It’s been two months since Republicans swept every major town board in a municipal election that—on the surface—looked like a GOP wave completely washed out a former Democrat town. Republicans led vote counts in every race, placing the top four vote getters on the board of finance, top five on the council, and top three on the board of education. There wasn’t a single GOP candidate that didn’t win the office they sought.
As the numbers poured in, it seemed to make a pretty strong argument that Republican voters turned out in force. One local newspaper reported that Southington Republicans will be hard to beat because the party made such great strides in recruiting voters. How they arrived at that opinion wasn’t totally clear, but we were scratching our heads, too. Almost as soon as polls closed, we asked Southington’s registrars if they could break down voter turnout by party like they did in 2013 and 2015. It took some time, but we finally received their report in late December. (See the chart on page 6).
As it turns out, Republicans didn’t charge to the polls in greater numbers than Democrats. In fact, Democrats out-numbered Republicans by nearly 200 voters. GOP turnout was about 44%, and Democrats about 42%. Pretty similar.
It was the unaffiliated voters that decided the election once again. Obviously, they weren’t as excited as party members (25% turnout) but it seems that the ones that did made the trip for the polls were either excited by the Republican message or just fed up by Democratic control of the council.
We think it’s more likely that they were just sick of the party that was in control. It even seems that some Democrats were sick of their own party. There was one Democrat running for BOE that didn’t even receive all of his party’s votes. He probably wasn’t the only one. If no Democrats voted for BOF member Ed Pocock Jr., he would have had to receive every single Republican vote and almost every single unaffiliated vote to account for his 6,556 vote total. That’s unlikely.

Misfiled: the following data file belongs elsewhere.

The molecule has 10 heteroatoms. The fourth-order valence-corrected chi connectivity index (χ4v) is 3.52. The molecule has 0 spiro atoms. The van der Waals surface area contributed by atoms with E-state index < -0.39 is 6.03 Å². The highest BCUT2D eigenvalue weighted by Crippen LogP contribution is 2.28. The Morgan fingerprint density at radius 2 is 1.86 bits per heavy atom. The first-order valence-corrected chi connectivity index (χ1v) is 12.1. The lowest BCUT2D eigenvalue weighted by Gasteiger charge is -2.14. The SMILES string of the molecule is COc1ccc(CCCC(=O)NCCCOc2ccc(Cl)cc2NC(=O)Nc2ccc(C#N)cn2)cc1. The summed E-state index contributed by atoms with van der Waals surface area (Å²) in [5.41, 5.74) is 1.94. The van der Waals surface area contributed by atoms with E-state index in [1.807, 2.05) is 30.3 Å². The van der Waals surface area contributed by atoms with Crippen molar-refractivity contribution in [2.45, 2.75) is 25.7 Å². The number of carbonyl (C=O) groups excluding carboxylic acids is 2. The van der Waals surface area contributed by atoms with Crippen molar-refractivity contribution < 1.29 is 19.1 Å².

We think that the 2019 election was based on something more. Maybe all voters—not just unaffiliated—are sick of party politics and lack of ethics of whatever party’s in charge.
In 2017, the Republicans were in control of the council. Republicans were facing ethics complaints about illegal meetings and illegal campaign ads. There was partisan bullying during a discussion about hiring town officials. Republicans didn’t even let Democrats participate in the conversation. The result? Republicans lost the election.
Leading up to last fall’s election, the roles were reversed. A high level school employee on the council was denying his lack of ethics in school budget discussions (after leading results in the last three municipal elections, he didn’t even garner 50% in 2019). During the toll discussion before the election, Democrats didn’t let Republicans participate in the conversation. The result? Democrats lost the election.
We think it’s more about who lost than who won. We hope that elected officials finally learn that party politics shouldn’t be the driving force in public service, or it will cost you on Election Day. Perhaps the way to win future elections is to woo those voters that you don’t see at the party caucuses.
After the recent toll “discussion,” we’re still waiting for the town council to wake up and realize that they’re a nine-person board, not “majority” and “minority” members. Otherwise, we’ll just wait for the unaffiliated voters to push them out at the next election. Or better yet, maybe we’ll see those unaffiliated voters step up as candidates themselves. A 44% turnout by charged-up unaffiliated voters would be really interesting to see…and hard to beat.
To comment on this editorial or to contact Southington Observer editor John Goralski, email him at JGoralski@SouthingtonObserver.com.